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Ahead of our half day seminar on 10 October, Mike Streetly of ESI Consulting considers how water companies are meeting asset management period 6 (AMP6) targets and the importance of working with the environment.
With 18 months of the current five year asset management period (AMP) cycle already behind us many water companies are approaching peak spend on capital programmes while also planning ahead for future regulatory change. These are the topics we will explore in more depth at ICE's half day seminar on 10 October: Delivering efficiency in AMP6.
Some may ask if time is running out for water companies to deliver some of their more complex schemes. As we continue to look for effective solutions, one area we must not lose sight of is working with the environment – though careful planning is required.
The Water Services Regulation Authority's (Ofwat) aim for AMP6 has been to remove the previous bias towards investment in capital projects with a combined outcome delivery incentive (ODI) and total expenditure (TOTEX) approach. A key driver was government's findings that water companies were overly reliant on direction from Ofwat creating a risk averse attitude, particularly towards innovation.
The TOTEX approach also presents significant potential efficiency benefits from engaging more proactively with the environment. However, these projects often don't fit neatly into the AMP cycle. Dealing with the natural environment involves getting used to different types of risk and uncertainties. Innovative approaches need careful consideration and planning and often involve a number of partners, from large contractors to smaller SMEs, all working together to combine unique skillsets.
The success of the TOTEX approach relies on water companies prioritising this kind of 'joined up thinking'. Progress so far in AMP6 is promising. We have started to see a shift in attitude towards recognising the significance of partnering at a strategic level. A number of water companies are already working to ensure greater team input to develop the best appropriate solution, not just a good capital solution.
With ambitious targets for 2020 water companies not only need to improve how they work with their supply chain but also assess how they identify innovative opportunities through existing and enhanced collaboration with SMEs.
When it comes to large 10 year alliance frameworks, some SMEs raised concerns that the appointment of larger consultancies and contractors would make it difficult for them to win contracts directly.
Some water companies have in fact shown clear desire to keep innovation in the industry by engaging with SMEs on specialist environmental frameworks. Although these have tended to be few and far between, these partnerships have delivered increased levels of environmental investigation and protection, while giving SMEs a much desired pivotal role.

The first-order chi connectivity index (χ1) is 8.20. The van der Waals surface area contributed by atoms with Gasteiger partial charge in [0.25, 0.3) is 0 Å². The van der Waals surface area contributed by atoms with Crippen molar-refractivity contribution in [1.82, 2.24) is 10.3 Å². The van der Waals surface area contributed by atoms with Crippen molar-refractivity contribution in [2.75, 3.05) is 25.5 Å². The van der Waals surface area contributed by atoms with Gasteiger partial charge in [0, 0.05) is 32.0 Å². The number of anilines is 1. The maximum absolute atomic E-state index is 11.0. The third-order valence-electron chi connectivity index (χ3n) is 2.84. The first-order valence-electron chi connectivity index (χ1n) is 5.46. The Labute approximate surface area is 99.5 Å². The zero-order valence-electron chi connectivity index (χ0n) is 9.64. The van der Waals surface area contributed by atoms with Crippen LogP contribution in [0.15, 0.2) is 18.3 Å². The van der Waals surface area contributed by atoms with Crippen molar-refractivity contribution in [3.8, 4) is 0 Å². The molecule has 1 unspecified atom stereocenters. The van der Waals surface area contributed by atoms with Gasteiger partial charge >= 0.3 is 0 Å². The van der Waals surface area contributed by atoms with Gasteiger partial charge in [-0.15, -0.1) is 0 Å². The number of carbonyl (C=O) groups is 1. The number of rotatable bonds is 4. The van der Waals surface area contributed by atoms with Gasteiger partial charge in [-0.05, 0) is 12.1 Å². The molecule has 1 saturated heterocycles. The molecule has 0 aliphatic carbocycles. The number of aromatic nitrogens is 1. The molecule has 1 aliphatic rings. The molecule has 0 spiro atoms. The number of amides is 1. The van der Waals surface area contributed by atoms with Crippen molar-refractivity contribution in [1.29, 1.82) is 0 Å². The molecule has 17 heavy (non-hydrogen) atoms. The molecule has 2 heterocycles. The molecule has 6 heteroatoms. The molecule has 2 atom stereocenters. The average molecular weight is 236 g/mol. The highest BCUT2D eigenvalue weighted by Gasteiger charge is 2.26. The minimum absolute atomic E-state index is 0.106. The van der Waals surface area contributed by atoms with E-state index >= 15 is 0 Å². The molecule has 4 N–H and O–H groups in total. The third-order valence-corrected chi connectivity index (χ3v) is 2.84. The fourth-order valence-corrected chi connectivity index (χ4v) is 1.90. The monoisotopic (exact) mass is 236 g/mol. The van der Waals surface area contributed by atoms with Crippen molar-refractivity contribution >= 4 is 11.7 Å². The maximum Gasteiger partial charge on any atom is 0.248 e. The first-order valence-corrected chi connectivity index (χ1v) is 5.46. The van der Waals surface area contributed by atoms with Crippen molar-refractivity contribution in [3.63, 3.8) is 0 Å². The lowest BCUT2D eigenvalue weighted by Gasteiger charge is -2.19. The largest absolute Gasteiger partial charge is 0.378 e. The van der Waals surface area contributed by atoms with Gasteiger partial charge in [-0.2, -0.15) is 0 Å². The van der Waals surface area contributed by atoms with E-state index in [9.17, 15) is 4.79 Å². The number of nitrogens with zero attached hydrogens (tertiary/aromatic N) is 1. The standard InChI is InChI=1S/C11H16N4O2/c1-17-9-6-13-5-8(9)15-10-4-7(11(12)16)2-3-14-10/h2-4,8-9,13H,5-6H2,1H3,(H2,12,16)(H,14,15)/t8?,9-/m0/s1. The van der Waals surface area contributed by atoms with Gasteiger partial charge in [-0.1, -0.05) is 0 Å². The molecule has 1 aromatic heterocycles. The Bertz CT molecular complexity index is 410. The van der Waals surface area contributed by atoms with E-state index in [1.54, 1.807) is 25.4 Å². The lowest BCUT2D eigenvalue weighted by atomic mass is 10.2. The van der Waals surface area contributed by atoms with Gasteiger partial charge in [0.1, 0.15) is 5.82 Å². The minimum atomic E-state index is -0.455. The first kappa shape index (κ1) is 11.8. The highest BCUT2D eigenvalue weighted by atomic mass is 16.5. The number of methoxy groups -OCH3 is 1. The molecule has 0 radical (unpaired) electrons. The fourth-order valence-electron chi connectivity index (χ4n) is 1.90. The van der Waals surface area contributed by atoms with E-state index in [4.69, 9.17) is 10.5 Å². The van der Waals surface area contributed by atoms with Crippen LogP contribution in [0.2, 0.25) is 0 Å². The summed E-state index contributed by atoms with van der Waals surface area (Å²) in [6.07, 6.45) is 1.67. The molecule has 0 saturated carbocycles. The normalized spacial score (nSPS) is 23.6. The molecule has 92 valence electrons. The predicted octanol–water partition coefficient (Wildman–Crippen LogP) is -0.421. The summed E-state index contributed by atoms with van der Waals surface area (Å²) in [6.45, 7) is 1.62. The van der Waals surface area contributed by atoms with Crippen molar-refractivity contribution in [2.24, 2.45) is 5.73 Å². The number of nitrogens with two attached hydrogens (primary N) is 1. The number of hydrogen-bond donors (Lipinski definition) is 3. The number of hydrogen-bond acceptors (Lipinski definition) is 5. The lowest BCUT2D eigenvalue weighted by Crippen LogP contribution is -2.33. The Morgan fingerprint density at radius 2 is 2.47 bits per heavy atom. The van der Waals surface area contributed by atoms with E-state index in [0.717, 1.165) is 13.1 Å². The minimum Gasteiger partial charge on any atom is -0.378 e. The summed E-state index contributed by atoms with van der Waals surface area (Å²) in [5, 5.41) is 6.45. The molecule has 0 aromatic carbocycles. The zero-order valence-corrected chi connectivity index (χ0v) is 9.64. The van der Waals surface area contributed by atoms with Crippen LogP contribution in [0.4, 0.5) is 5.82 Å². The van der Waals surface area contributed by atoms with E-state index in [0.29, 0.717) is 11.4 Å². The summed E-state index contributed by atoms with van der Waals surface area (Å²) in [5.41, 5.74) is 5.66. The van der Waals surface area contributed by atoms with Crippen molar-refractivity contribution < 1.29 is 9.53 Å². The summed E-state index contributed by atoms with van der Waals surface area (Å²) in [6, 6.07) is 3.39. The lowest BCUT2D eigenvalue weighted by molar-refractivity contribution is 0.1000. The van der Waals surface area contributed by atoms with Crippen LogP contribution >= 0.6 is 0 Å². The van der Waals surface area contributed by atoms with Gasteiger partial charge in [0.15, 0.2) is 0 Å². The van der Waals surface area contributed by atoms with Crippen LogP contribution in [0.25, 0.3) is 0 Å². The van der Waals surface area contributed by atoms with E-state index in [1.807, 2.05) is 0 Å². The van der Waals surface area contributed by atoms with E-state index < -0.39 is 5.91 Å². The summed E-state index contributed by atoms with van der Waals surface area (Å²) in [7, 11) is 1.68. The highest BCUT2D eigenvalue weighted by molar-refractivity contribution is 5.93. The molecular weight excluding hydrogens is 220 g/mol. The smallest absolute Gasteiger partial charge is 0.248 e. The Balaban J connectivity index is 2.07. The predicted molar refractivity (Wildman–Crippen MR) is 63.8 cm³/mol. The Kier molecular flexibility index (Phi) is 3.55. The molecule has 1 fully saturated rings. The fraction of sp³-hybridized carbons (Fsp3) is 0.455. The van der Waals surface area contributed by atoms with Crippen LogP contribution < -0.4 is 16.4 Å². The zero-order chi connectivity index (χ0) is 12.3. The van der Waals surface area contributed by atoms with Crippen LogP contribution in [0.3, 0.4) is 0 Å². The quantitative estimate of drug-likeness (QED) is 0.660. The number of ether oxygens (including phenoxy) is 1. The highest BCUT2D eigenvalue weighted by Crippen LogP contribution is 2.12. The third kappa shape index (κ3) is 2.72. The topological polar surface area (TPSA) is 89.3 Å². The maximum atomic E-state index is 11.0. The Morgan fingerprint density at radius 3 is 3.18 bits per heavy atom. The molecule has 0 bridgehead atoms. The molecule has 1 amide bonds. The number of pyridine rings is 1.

The scope of work for consultants is expected to change over the next five years from the investigation and analysis that characterised much of AMP5, to the implementation of recommendations to achieve improved water quality and environmental outcomes up to 2020.
In AMP7, as well as seeing companies investing in managing their customers' changing expectations, we can also expect to see further environmental change, in terms of climate, population and increasing environmental legislation.
The Environment Agency's fifth National Environment Programme (2015-20) – a key part of Price Review 14 (PR14) – will be one of the key underlying drivers. This places requirements on water utilities to cover the main obligations of the Water Framework Directive and work towards 'good' water body status by 2027.
Activity levels will rise over the next few years with options appraisals to identify the most cost-beneficial solutions to known environmental issues, adaptive management trials and monitoring programmes. The extent of this future activity will largely depend on cost-benefit ratios, something smaller consultancies have become well versed in following the economic downturn.
Overall AMP6 has seen a trend towards increasing environmental investigation and protection. However, many parts of the water industry have still not grasped the full significance of this change. Procurement has in many cases not developed with many delivery partners still incentivised on outputs, not outcomes.
The risk is that many of the opportunities for using innovation to deliver required outcomes more efficiently may not be grasped. Timing is crucial to solution delivery in AMP6 and it may well be that the full benefits of innovation will not be achieved until AMP7.
It's clear that innovation is coming from the SME sector and that major changes are needed both in the commercial approaches of big Tier 1 contractors, and the industry as a whole, to ensure this vertical integration is achieved. Otherwise behaviour towards investment in new innovative solutions is unlikely to alter.
Attend our half day seminar, Delivering Efficiency in AMP6, this Monday 10 October to hear the latest viewpoints from water companies and the regulator.